Galilee earthquake of 363
|Date||May 18 & 19, 363 |
|Countries or regions||Syria-Palaestina province of Roman Empire|
|Max. intensity||VII EMS-92 |
The Galilee earthquake of 363 was a pair of severe earthquakes that shook the Galilee and nearby regions on May 18 and 19. The maximum perceived intensity for the events was estimated to be VII (Very strong) on the Medvedev-Sponheuer-Karnik scale. The earthquakes occurred on the portion of the Dead Sea Transform (DST) fault system between the Dead Sea and the Gulf of Aqaba.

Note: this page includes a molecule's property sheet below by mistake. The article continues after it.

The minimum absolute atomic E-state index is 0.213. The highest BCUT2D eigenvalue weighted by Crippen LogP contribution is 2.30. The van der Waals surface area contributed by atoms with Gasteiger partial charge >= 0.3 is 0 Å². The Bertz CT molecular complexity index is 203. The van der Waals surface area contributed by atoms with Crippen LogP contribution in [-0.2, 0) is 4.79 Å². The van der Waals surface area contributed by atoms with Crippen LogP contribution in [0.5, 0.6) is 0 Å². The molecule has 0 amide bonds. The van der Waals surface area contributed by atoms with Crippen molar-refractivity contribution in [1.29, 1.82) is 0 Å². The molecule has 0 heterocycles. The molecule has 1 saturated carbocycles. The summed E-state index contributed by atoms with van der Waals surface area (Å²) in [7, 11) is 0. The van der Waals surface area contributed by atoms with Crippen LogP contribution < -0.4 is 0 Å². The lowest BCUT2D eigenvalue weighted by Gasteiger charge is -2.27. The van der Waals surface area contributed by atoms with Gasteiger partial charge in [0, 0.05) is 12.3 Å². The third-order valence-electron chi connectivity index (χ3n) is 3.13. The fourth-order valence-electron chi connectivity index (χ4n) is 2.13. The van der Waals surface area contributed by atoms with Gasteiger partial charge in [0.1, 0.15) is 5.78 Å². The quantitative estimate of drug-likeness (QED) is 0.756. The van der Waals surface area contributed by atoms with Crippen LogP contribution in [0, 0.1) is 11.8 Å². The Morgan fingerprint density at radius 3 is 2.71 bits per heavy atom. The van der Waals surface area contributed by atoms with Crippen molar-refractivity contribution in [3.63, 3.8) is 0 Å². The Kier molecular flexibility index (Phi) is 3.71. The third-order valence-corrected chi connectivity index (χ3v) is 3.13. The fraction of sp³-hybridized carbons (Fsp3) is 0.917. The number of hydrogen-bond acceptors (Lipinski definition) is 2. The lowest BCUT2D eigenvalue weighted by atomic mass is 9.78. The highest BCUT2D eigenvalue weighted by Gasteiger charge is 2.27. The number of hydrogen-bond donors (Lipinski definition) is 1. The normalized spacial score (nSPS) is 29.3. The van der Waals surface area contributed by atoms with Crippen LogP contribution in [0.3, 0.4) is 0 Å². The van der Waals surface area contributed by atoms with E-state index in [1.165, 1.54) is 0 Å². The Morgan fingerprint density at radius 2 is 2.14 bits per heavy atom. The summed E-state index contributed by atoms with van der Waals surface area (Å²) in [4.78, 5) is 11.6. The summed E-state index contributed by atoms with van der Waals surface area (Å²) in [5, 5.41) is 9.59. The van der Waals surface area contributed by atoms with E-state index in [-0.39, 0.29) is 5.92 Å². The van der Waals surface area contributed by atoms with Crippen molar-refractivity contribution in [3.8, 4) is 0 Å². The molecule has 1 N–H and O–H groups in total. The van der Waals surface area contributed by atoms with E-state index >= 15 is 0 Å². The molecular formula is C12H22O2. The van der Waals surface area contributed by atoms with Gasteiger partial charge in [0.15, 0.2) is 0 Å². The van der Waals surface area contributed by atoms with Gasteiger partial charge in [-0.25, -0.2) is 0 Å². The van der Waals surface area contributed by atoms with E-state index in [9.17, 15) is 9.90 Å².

Tzippori, north-northwest of Nazareth, was severely damaged. Nabratein and the Nabratein synagogue (northeast of Safed) were destroyed. The earthquake may have been responsible for the failure of the plan to rebuild the Temple in Jerusalem with the permission of the Emperor Julian. Julian's support of Jews, coming after the hostility of many earlier Emperors, meant that Jews called him Julian the Hellene.
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